Category Archives: Rock

John Mayer – Heavier Things

John Mayer
Heavier Things
September 9, 2003
Aware RecordsColumbia RecordsSME
John Mayer - Heavier Things
1. Clarity // 2. Bigger Than My Body // 3. Something’s Missing // 4. New Deep // 5. Come Back to Bed // 6. Home Life // 7. Split Screen Sadness // 8. Daughters // 9. Only Heart // 10. Wheel

Singer-songwriter John Mayer’s first full length album Room For Squares sold milions of copies and unexpectedly so. Who knew women of all ages have a soft spot for a guitar-strummy pretty boy velvettily crooning his little heart out about his feelings regarding the fairer sex and his aspirations? (Please don’t answer that in the comment section, that was a rhetorical question.)
Yes Room For Squares was aimed at the heart of the white middle aged housewife demographic adult contemporary radio, and it was incredibly dull. But it still served a purpose in being the perfect soundtrack to an hour or so spent in a Starbucks by members the then-budding hipster community. And if you paid attention to it and managed to stay awake doing so, you would discover that Mayer was a pretty good songwriter with attention to detail and has some pretty good observation skills.
I would give you a example of where Squares offers these qualities here but I cannot remember a single song off Squares beyond Your Body Is a Wonderland, which isn’t a very good example of what is good about John Mayer, despite being his signature song, well until Daughters was released as a single, which also isn’t showing Mayer’s best side, but I digress.

Heavier Things isn’t a grand departure from Squares or anything, but it does sound different enough in that the sound is beefed up justlittle bit. This upgrades Mayer’s music from the sort of adult contemporary radio music you don’t really notice being on to the sort of adult contemporary radio music that gets stuck in your head. In short Heavier Things‘ producer, Jack Joseph Puig, did something to Mayer’s music Room For Squares‘ producer, John Alagia couldn’t; make it memorable at times. Those times are the album-opener Clarity, the next song Bigger Than My Body and Come Back to Bed.
Oh and Daughters is memorable too, although it’s debatable whether it’s positive or negative for that particular song.

Clarity is relaxing and uplifting at the same time and has Mayer’s corduroy croon slide into smooth falsetto on the hook. This combined with the soulful instrumentation makes for something much richer than anything off his debut.
Bigger Than My Body is where the album really picks up steam and ups the tempo. It is unfortunate that Mayer never really comes back to it because this type of faster song (relatively speaking off course, this is still Mayer so the song is still going to be chilled enough to not disrupt a dinnertable conversation) fits him like a glove. Unfortunately the album hits snooze shortly after and never really manages to wake up on time.
On Come Back to Bed however this drowsiness is actually a good thing. On it Mayer pleads to his better half to rejoin him after she got out of the sack because of something he did or didn’t say (What exactly he did wrong he hasn’t figured out himself yet.) It’s gracious, sexy, hooky, bluesy and soulful and would’ve been a big hit if Aware Records/ Columbia had released it as a single.

Then there’s Daughters which has an inescapable hook and could be considered a Hallmark card set to wax or aural dreck leaving a slime trail depending what side of the fence you’re on. This reviewer hates it with every fiber of his body. Contained within it are all those things some wish real boyfriends knew and said, as well as sexism aimed both at women and men in several instances. It may be a well written contemporary pop-classic and all but bleh, this trifle is nauseating.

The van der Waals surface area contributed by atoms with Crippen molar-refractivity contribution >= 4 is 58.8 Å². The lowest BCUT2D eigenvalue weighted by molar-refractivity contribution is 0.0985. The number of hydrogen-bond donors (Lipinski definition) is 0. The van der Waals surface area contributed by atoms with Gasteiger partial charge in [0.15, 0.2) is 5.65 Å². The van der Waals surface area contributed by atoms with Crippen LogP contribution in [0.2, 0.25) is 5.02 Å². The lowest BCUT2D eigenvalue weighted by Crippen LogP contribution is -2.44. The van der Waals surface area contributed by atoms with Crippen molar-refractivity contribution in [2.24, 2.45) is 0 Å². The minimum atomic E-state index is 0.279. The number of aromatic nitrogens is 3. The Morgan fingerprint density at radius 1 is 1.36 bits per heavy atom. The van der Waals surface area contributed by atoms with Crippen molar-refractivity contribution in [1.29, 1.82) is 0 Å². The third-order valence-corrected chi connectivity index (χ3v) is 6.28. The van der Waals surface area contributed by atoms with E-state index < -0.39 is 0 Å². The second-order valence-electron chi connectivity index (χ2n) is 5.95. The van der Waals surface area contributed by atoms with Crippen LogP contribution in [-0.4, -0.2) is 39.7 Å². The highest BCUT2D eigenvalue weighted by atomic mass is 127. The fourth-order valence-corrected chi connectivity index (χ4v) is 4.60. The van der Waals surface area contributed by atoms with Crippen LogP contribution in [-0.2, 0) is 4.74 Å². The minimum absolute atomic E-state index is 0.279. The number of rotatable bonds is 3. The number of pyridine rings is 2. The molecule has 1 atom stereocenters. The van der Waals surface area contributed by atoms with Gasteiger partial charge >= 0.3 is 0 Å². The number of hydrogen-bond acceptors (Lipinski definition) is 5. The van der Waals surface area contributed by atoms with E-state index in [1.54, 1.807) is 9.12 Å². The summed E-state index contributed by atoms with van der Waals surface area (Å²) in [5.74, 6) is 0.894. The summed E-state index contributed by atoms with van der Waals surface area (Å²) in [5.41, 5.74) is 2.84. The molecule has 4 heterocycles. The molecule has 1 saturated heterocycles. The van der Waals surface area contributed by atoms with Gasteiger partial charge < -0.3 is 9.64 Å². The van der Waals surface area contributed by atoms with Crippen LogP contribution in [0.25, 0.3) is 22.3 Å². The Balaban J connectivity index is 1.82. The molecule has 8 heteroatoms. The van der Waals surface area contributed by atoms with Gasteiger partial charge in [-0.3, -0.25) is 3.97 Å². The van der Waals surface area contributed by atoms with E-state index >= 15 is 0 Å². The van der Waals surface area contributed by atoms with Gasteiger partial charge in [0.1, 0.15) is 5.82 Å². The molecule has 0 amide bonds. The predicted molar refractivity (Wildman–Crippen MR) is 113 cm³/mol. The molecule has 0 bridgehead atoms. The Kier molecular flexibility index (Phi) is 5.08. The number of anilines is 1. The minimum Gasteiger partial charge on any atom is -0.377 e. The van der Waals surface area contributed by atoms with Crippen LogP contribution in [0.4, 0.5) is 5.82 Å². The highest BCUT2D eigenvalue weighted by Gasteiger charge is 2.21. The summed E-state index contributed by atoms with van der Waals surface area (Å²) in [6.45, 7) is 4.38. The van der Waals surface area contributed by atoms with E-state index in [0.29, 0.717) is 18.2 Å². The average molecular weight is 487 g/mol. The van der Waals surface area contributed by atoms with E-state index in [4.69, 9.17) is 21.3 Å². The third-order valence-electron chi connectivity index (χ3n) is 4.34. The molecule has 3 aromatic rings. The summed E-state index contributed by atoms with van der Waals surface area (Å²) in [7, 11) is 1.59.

All of the other songs are alright, nothing more, nothing less. They sound more interesting than the filler off his last album but not by a wide margin. But, in combination with the stand-out songs, they sound good enough to call Heavier Things a fairly big improvement over his first album.

Best tracks
Bigger Than My Body
Come Back to Bed

Pick this one up. It’s an alright enough record for lazy sundays. Do buy a used copy though if you can find one. This album isn’t necessarily worth a lot of money.

John Mayer – Room For Squares

John Mayer
Room For Squares
June 5, 2001
Aware RecordsColumbia RecordsSME
John Mayer - Room For Squares
1. No Such Thing // 2. Why Georgia // 3. My Stupid Mouth // 4. Your Body Is a Wonderland // 5. Neon // 6. City Love // 7. 83 // 8. 3X5 // 9. Love Song for No One // 10. Back to You // 11. Great Indoors // 12. Not Myself // 14. St. Patrick’s Day

John Mayer is a rather controversial figure. Depending on whom you ask about him you may get aswers that range musically from guitar-strummy coffee house music-wimp to blues god in the making, and personally from douchebag lothario shagging his way through as many Hollywood debutantes as possible to an entertainingly sober individual with a healthy sense of humour about his celebrity status.

They’re all true to different degrees, depending on what stage of Mayer’s career you’re checking out. With his major-label debut Room For Squares, which recycles five songs from his EP Inside Wants Out, we get a blend of all of them, but the music backing his phlegmatic tenor mostly push this in the coffeehouse wimp territory and the album’s biggest hit, the Grammy awarded Your Body’s a Wonderland, is a prime piece of douchebag lotharionism or a practical joke on the listener, or perhaps both even.

Still for what it’s worth Mayer plays the roll of ‘that boring dick with the guitar that gets the girls to swoon’ with skill and gusto and proves himself to be a pretty skilled songwriter in the process. The opening number No Such Thing is the joint for those who were complete nonfactors in high school but were never that angsty or depressed about it and have since bounced back.